Public invited to reenact Ramon experiment to break record

By
September 15, 2011 03:59

Chemistry experiment that was conducted in space by late Israeli astronaut Ilan Ramon to be reenacted in Guiness Book of Records bid.

2 minute read.



‘Scientists’ Evening’ at Hebrew University [file]

‘Scientists’ Evening’ at Hebrew University 311. (photo credit: Courtesy of Hebrew University)

A chemistry experiment that was conducted in space by the late Israeli astronaut Ilan Ramon on the ill-fated 2003 Columbia shuttle will be reenacted on September 22 at Ben- Gurion University of the Negev.

The reenactment - which was organized by the Science and Technology Ministry - will compete for Guiness Book of Records’ achievement as the world’s “biggest mass chemistry lesson to be conducted simultaneously in different places.”

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The Beersheba university is one of a dozen academic and scientific institutions that will participate in the Science and Technology Ministry’s “Scientists’ Evening” activities next Thursday that will be open free to the general public. BGU will host lectures, organized tours, meetings with scientists, experiments and other activities between 5 and 10 p.m.

Scientists’ Evening events have been taking place since 2007 in Israel and in Europe.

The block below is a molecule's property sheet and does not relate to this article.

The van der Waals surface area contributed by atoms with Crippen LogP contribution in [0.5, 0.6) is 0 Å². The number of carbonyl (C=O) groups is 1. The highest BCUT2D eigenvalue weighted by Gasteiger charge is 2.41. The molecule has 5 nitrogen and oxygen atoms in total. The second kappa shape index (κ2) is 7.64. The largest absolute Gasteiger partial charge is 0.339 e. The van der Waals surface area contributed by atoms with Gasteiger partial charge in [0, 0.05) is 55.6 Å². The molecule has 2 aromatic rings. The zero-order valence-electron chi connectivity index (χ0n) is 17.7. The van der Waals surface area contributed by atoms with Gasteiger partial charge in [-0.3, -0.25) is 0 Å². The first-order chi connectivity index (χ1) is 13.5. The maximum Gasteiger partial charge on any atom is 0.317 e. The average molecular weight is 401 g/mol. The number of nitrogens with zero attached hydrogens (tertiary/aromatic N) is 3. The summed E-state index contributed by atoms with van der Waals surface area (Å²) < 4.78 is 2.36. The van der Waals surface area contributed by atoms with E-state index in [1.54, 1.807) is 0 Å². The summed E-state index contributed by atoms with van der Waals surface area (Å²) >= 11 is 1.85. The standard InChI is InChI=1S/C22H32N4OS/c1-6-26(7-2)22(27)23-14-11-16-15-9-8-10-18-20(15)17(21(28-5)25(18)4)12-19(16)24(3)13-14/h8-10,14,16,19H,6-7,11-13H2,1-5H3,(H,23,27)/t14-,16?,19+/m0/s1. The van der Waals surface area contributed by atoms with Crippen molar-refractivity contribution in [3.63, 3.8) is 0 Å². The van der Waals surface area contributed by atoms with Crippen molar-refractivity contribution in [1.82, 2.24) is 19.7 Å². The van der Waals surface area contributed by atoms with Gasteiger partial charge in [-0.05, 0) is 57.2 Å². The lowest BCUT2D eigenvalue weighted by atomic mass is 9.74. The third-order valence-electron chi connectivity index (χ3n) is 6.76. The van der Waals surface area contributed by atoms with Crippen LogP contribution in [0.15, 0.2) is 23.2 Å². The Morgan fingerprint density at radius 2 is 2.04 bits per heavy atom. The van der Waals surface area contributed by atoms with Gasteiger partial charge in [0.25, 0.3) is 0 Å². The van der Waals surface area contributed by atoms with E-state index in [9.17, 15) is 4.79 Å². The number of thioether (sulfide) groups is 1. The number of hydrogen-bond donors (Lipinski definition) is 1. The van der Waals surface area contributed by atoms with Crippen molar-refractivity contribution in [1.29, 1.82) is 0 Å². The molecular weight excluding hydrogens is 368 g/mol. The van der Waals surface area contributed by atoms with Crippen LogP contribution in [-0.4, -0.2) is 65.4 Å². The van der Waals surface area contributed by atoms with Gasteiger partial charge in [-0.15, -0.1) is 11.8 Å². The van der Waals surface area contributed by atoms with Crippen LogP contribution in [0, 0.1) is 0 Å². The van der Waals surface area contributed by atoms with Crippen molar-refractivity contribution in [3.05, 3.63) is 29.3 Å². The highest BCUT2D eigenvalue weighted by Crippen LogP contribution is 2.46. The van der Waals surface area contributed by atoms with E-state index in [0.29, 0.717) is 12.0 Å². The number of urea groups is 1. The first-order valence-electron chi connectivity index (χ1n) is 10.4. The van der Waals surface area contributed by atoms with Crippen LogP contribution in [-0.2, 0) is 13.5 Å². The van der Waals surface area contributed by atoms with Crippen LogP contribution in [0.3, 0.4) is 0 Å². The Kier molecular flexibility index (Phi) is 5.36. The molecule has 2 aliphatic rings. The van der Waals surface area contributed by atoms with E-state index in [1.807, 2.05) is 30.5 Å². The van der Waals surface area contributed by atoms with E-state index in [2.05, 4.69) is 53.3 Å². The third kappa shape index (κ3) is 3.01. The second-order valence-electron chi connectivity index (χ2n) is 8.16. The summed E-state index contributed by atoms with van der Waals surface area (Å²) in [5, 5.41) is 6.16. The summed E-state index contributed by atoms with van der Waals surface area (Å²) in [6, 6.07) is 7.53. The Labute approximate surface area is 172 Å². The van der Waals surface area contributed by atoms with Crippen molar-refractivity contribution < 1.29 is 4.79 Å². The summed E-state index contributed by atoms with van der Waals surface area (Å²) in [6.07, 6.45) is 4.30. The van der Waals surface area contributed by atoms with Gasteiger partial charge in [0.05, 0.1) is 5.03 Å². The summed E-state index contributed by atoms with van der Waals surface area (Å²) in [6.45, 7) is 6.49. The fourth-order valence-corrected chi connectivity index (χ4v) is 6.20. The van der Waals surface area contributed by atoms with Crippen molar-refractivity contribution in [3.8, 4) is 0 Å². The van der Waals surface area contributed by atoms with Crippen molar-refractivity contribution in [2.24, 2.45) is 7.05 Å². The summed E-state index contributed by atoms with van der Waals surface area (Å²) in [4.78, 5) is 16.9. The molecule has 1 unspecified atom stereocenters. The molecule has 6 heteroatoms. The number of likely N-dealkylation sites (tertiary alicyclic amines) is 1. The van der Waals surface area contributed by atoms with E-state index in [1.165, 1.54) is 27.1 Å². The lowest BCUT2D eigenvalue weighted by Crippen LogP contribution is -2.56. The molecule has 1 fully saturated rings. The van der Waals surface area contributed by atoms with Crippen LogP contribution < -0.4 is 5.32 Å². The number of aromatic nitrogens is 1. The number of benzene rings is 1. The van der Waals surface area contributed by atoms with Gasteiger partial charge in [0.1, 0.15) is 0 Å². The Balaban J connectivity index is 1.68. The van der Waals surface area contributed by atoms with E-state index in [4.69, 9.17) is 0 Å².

This year, they involve chemistry to mark the International Chemistry Year recognized by the UN.

Ramon’s reenacted experiment can be performed by adults or children with no scientific background, BGU said.

The experiment, which completed six hours after the shuttle’s takeoff, involved testing the chemical reaction in “growing” crystals in a solution under conditions of gravity.

Participants in the popular science activities – organized by the ministry with help from the Industry and Trade Ministry’s Chief Scientist’s Office and Israeli and European research institutes – will be able to mix chemicals and see reactions in a few minutes that will produce a blue-and-white Israeli flag design with a gold background.

Guiness has already approved the experiment for registration as a possible record.

The current record for simultaneous participation in a chemistry lesson is 562 people in Brussels. The record is expected to be broken in Israel’s upcoming experiment, where the various institutions will direct the experiment in their facilities.

Also participating in the experiment are The Hebrew University of Jerusalem, the Weizmann Institute of Science in Rehovot, the University of Haifa, Bar-Ilan University, Tel Aviv University, the Sami Shamoon College of Engineering, Jerusalem’s Bloomfield Science Museum, Haifa’s Madatech – Israel’s national science museum, the Kiryat Yam Science Park, the ORT Braude College and the Israel Oceanographic and Limnological Research Institution in Eilat.

At the Weizmann Institute, there will be encounters with scientists about the asteroids, superconductors, quantum physics and the energy crisis among others and experiments for children as well as adults. At Hebrew University’s Givat Ram campus, science lectures will range from crime solving to the cancer-fighting properties of titanium.

More information is available at the various institutions’ websites.


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